Bus travel is inexpensive and quicker than travelling by train. Be sure to make your reservations in advance, especially during the peak tourist season, weekends or holidays. All major cities and most towns have bus terminals. Viazul ( other companies offer modern air conditoned bus service to resort areas. They are the biggest bus transportation network of the country designed specially for the tourists and with a big structure at a national level.

 Transportation can be challenging in Havana, whose 2 million residents must endure inadequate bus service and relatively expensive, sporadic access to collective taxis. Half of the 700,000 Cuban cars are privately owned, including the 60,000 vintage Buicks, Chevys, Fords, and Cadillacs still on the road thanks to the genius of Cuban mechanics. These vintage cars delight older Americans as reminders of a time when our cars had not only plush leather upholstery but also lots of leg room and no bucket seats. Most of these almendrones, as Cubans call them — are now taxis. Even locals splurge and hire the most splendid of them for weddings and other special occasions.

 Gas sold in convertibles or CUCs and is widely available in stations all over the country. Service stations are often open 24 hours and may have a small parts store on site. Gas is sold by the liter and comes in regular (CUC$0.90 per liter) and especial (CUC$1.10 per liter) varieties. Rental cars are advised to use especial. All gas stations have efficient pump attendants, usually in the form of trabajadores sociales (students in the process of studying for a degree).


 Havana has plenty of taxis for tourists, businessmen and foreign residents. Taxis may be found around most hotels and in other areas of Cuba's cities. Since winter 2008 all taxi companies work under one name: Cubataxi (Tel. 7/855-5555-59).. Be aware that when the taxi has no meter, negotiate a price before you get in the taxi. If they have a meter, at daytime the meter code is "1" at night time "4" these numbers calculate a different price per km To make it complex, some still work under their old names: Panatax is the cheapest. The most expensive taxis are Turistaxi, Transgaviota and Taxi OK. They are white with red signs and yellow with black signs at the side.

There are several types of taxis found in Cuba. Official taxis for tourists include a meter; these are the easiest taxis to take, as the meters are reliable and accurate. If the driver does not turn on the meter, simply ask him to do so. If the driver isn’t able to do so, ask for the rate in advance.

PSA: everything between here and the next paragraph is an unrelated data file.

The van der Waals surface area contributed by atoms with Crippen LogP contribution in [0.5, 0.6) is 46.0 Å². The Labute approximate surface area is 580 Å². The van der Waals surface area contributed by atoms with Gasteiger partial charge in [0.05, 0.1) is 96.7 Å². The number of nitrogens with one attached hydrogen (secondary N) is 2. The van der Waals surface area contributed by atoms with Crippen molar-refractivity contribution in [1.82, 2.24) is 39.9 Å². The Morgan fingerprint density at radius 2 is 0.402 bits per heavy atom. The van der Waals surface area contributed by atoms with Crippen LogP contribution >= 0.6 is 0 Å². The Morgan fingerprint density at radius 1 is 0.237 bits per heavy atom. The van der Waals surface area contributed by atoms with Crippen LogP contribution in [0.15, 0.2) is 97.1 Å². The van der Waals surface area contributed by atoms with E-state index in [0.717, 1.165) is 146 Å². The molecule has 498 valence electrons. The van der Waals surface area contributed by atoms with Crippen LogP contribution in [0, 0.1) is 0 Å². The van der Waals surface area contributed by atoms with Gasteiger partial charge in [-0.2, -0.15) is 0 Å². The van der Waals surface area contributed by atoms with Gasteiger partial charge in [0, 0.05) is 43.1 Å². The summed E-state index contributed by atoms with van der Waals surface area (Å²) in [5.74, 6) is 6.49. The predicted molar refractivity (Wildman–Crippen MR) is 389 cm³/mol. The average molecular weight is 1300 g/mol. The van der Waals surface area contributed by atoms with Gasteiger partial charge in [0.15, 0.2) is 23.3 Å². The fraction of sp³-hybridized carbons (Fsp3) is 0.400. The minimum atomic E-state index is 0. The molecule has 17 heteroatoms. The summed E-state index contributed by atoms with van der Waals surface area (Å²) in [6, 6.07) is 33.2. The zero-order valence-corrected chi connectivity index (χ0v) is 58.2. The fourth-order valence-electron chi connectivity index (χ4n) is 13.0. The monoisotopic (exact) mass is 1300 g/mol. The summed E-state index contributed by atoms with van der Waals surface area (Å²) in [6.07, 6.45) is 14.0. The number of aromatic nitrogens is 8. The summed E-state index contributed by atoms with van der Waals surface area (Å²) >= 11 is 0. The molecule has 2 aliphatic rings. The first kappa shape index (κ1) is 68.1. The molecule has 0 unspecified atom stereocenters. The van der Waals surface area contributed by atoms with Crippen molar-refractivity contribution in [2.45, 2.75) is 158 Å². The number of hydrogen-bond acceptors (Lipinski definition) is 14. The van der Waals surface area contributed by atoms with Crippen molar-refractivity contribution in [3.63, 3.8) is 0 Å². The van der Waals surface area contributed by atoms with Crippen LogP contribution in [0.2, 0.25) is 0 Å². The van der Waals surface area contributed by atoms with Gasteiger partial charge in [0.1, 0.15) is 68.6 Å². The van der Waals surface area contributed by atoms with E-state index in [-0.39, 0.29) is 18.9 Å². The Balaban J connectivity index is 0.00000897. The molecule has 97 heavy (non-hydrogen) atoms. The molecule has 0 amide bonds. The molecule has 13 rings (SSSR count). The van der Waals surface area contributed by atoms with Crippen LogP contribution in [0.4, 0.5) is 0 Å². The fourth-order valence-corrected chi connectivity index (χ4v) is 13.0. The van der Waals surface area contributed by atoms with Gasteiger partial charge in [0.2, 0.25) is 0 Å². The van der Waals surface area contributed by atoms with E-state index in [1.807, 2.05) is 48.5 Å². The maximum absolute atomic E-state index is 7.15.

Fares start at a flat rate of CUC$1 and cost an additional CUC$1 for each kilometer. A common fare between Old Havana, Vedado, and Centro Havana neighborhoods is CUC$3-5. To go from Old Havana to Miramar will cost CUC$8-12. These fares are approximations. The most economical cabs are the yellow old-style Panataxis without air-conditioning, followed by the new yellow models with air-conditioning.

It is not uncommon to encounter tourist taxis without meters. Taxi drivers claiming their meters are broken are usually attempting to rip off tourists. If this is the case, get a quoted rate before taking a taxi to your destination. Rates for metered taxis and unmetered taxis tend to be comparable. In the case of unmetered taxis, negotiating a fare is acceptable. 

Almendrones are a a type of collective, carpoll taxi used only by Cubans, and it comes at a reduced rate, payable only in Cuban pesos. Pedal or Bici-Taxis which are like rickshaws. Yellow Coco Taxis (Tel. 7/873-1411) are motorized tricycles that look like eggs on wheels. They are adequate for short trips around the city. Both of these types of transportation can be found throughout Havana and are cheaper than traditional taxis. Negotiate the fare with your driver before accepting a ride.

The author has occasionally used both of these types of transportation while in Havana.

After your arrival at the Havana Jose Marti International Airport you can hop into a Havana Airport taxi and head for the city center. The journey is approximately 20 to 30 minutes long. There are two main Havana Airport taxi services that can transport you from the airport to wherever your destination on the island is. Taxi OK and Panataxi are the said services and they can be accessed at the Terminal 3 exit; their representatives’ telephone contacts are (07) 877 6666 and (07) 555 5555 respectively.

Car Rentals

You must be at least 21 years old and posses either an International Driver's License or a valid driver's license your passport, a refundable deposit (cash or credit card). However, once you've factored in gas, insurance, it isn't cheap. Prices vary with car size, season, and length of rental. Bank on paying an average of CUC $70 per day for a medium-sized car. Some say that it's actually cheaper to hire a taxi for distances of under 150km.

Rental cars come with a recommended CUC $15 to CUC $30 per day insurance, which covers everything but theft of the radio. You can choose to decline the insurance, but then the refundable deposit you must leave upon renting the car soars from CUC $250 to CUC $500. If you do have an accident, you must get a copy of the denuncia (police report) to be eligible for the insurance coverage, a process which can take all day. If the police determine that you are the party responsible for the accident,you lose your deposit.